Glancing at Twitter reveals a mixed reaction to Anna, depending on whether the viewer thought that ‘uncomfortable’ is a plus-point in theatre.

Could the audience’s experience have been improved by giving a clearer briefing as to what to expect? An air steward-type of safety instruction: you will exit the lift and stand against the wall, you won’t be able to sit down, the actors will be very close, there is a lot of swearing, etc. Forewarned is forearmed.

Should there have been some form of de-briefing, whether this was theatrical or as a debate? Would that help the audience to make sense of their experience?

Is the ethical demand solely on the part of the performers? Do we have ethical responsibilities as an audience? I certainly wanted to intervene to help ‘Anna’ during the performance. She was being pushed from side to side by two soldiers with a bag over her head. What I was watching was no longer just performance, the actress was experiencing that.

Yet, I blocked myself off and repeatedly told myself it was only theatre. I was a bystander. Should the audience have stopped the performance? No, every socialization demands that we continue to watch unless invited to participate. Anna was immersive, not interactive. The audience shouldn’t be blamed.

But when Marina Ambramovich created her Rhythm series and lay down inside a burning star, she didn’t account for the lack of oxygen and passed out. Audience members saved her from her own performance.

Does a presenting extreme experience within a narrative create more danger for the performers? Did the audience only intervene for Ambramovich because as a performance artist everything she does is real?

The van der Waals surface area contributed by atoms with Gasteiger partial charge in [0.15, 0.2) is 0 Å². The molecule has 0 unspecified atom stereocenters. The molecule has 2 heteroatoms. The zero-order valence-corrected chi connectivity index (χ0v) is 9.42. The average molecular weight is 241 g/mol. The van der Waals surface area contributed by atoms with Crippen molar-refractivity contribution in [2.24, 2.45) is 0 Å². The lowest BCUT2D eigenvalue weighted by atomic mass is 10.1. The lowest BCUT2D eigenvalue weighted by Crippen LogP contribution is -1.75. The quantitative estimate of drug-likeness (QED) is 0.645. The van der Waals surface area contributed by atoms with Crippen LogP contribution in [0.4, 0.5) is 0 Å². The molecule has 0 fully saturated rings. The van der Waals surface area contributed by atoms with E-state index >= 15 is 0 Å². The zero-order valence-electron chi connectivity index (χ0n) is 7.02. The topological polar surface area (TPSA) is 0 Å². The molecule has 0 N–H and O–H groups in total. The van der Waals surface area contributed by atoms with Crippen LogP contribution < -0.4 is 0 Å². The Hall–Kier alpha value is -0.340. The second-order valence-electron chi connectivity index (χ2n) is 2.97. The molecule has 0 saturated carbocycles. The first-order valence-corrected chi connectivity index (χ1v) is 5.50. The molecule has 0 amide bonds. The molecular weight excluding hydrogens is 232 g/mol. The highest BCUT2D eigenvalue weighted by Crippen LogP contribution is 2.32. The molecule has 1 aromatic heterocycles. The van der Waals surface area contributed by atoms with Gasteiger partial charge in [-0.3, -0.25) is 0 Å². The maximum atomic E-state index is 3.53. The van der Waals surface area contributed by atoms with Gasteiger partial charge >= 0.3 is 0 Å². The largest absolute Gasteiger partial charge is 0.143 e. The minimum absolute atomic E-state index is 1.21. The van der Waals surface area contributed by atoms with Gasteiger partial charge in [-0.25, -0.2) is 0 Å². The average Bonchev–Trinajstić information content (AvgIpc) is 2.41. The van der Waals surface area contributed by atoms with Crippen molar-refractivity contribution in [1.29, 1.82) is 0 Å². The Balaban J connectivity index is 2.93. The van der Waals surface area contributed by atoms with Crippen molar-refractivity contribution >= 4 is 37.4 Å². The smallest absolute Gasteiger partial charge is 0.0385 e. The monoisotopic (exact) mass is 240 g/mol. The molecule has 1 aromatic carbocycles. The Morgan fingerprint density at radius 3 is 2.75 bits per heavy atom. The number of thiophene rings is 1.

If the actress playing Anna was in real danger – would the presentation as theatre always prevent the audience from intervening?

Please comment below or tweet to @rootexperience to share your extreme theatrical experiences.


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Jessica Cheetham & Simun Magnus, Root Experience: Root Experience explore audience interaction and play through theatrical performances. Based in the UK, the Company plays with the audience and performer relationships through improvisation, gaming techniques and compassionate interactive practices and have engaged in a number of cross-cultural projects in South Korea.

Our pieces investigate the world we have created around us from both a personal and social point of view. We are curious about people’s relationships with themselves, our direct neighbours and with society as a whole. The purpose of our performances isn’t to provide answers to any of these questions, but mealy to create a medium that opens up a creative space to our audience where discussion could occur.

Root Experience are currently exploring digital platforms and game mechanics to create playful spaces. Their current production The Rise and Fall of Geo Goynes keeps teams of participants immersed in a narrative across the streets of a city, connected via bluetooth headsets and performer interactions. The company have been commissioned for The Pink Fringe’s Performr that will engage audiences using a smart-phone app as a creative medium.